Four Great Inventions
The Chinese journal I-Feng always has exciting stories. The following discusses and explains some interesting events behind China’s four great inventions.
Everyone knows about China's "Four Great Inventions" - papermaking, printing, gunpowder, and the compass. But China's discovery of these inventions, which is taken for granted now, was once questioned. Behind these four inventions are little-known stories ......
Before the emergence of paper, the Chinese used bones, gold and stone, bamboo or wooden sheets, silk fabrics, and other writing materials. Papermaking, one of the four great inventions of China, was invented in the Western Han Dynasty (202 BC - 9 AD) and improved in the Eastern Han Dynasty (25 -220 AD).
In particular, the paper-making technique improved by Cai Lun (also known as Cai Hou Paper) brought a revolution in writing. Cai Hou Paper was easy to carry, incorporated many different raw materials and promoted the cultural development of China and the world.
However, some argued that the invention of papermaking should be attributed to Egypt because Egyptian papyrus existed as early as 3,000 B.C. Even the Baqiao paper unearthed in China, which existed during the Western Han Dynasty, is far too old to be compared to the ancient Egyptian papyrus.
But why do historians still recognise that China was the first to invent papermaking? It is because ancient Egyptian papyrus had one obvious disadvantage: it could only be made from the stems of the papyrus plant from the Nile River, and there was no substitute. Chinese paper, which Cai Lun had modified, was so standard that it could be made locally worldwide, and thus, the cheaper Chinese paper gradually replaced the papyrus.
The argument between China and South Korea over printing
In 1966, a Buddhist scripture scroll, the Great Dharani Sutra of the Immaculate and Pure Light, was discovered in South Korea, printed on carved wooden boards. This sutra was printed before 751, more than 100 years before the Chinese Diamond Sutra was found in the Dunhuang caves, which was engraved in 868.
As a result, Korea claimed the credit for the engraving and printing techniques. However, scholars argue that the fact that the sutra was found in Korea does not mean it was printed in Korea. In 1997, Chinese scholars clarified their viewpoints to experts from various countries. Given the different opinions of Chinese, American and Japanese scholars, UNESCO did not recognise Korea's invention of printing.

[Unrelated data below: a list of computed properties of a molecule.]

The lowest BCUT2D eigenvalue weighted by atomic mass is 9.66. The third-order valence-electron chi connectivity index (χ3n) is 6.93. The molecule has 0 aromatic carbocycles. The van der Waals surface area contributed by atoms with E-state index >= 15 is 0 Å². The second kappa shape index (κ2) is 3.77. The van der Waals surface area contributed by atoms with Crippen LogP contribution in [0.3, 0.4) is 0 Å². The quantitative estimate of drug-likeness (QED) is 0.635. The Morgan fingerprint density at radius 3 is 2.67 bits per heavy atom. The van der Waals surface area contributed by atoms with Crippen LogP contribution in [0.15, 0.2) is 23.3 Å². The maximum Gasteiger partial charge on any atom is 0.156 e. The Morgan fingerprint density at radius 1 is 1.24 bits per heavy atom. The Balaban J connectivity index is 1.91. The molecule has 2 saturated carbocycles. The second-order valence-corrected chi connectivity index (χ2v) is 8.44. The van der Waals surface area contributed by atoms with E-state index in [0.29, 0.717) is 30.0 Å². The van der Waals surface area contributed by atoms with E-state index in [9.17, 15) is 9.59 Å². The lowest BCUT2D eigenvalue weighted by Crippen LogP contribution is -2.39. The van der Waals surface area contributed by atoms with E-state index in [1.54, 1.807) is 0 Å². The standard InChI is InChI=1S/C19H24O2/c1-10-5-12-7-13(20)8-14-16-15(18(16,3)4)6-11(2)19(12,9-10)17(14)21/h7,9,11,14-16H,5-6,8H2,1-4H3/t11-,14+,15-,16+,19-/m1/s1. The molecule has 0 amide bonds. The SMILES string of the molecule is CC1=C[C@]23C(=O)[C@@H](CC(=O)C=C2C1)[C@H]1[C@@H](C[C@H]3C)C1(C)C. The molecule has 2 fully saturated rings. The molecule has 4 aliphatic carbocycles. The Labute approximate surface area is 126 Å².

Korea was, however, recognised as having the world's oldest movable metal type printing.
The great power of gunpowder swept across Eastern Europe
There is an academic consensus that the invention of black powder originated in China. The study of gunpowder began with the ancient Taoist art of alchemy, and in the end, gunpowder was invented instead of making gold or a potion for immortality. However, this does not mean that these alchemists invented gunpowder. Gunpowder was invented and used as a weapon no later than the beginning of the Northern Song Dynasty (960 to 1279). Because of the frequent wars during the Song Dynasty, the new gunpowder technology spread rapidly.
Today, the explosives widely used in wars worldwide are yellow powder, which is not a Chinese invention. The yellow powder is primarily gaseous and smokeless, unlike black powder, which is 55% from solid substances. The Chinese invented black powder.
The invention and application of the compass are directly related to the development of the Silk Road. Before the compass, seafarers could only use stargazing to determine their approximate position. After the compass appeared, seafarers could determine their direction. For example, this enabled Columbus' voyage to discover the New World of America and Magellan's circumnavigation of the globe.
In the Western Han Dynasty (202 BC – 9 AD, 25–220 AD), a Chinese scientific paper article reads.
If a magnet is hung in a well, the family members who are lost outside will be able to find their way home.
When a specialist uses a magnet to grind a needle's edge, it can guide the way, but it is often slightly to the east, less to the south. At this time, China had already mastered the simple and easy-to-operate means of magnetisation, transforming it into a portable "compass".
Although scholars in ancient Greece and Rome had already known that magnets could attract iron, they did not know about using magnets for guidance for a long time. When Europeans finally understood this natural phenomenon, they were already more than 1,000 years behind the Chinese.
These four Chinese inventions changed the world. China is doing so once again.
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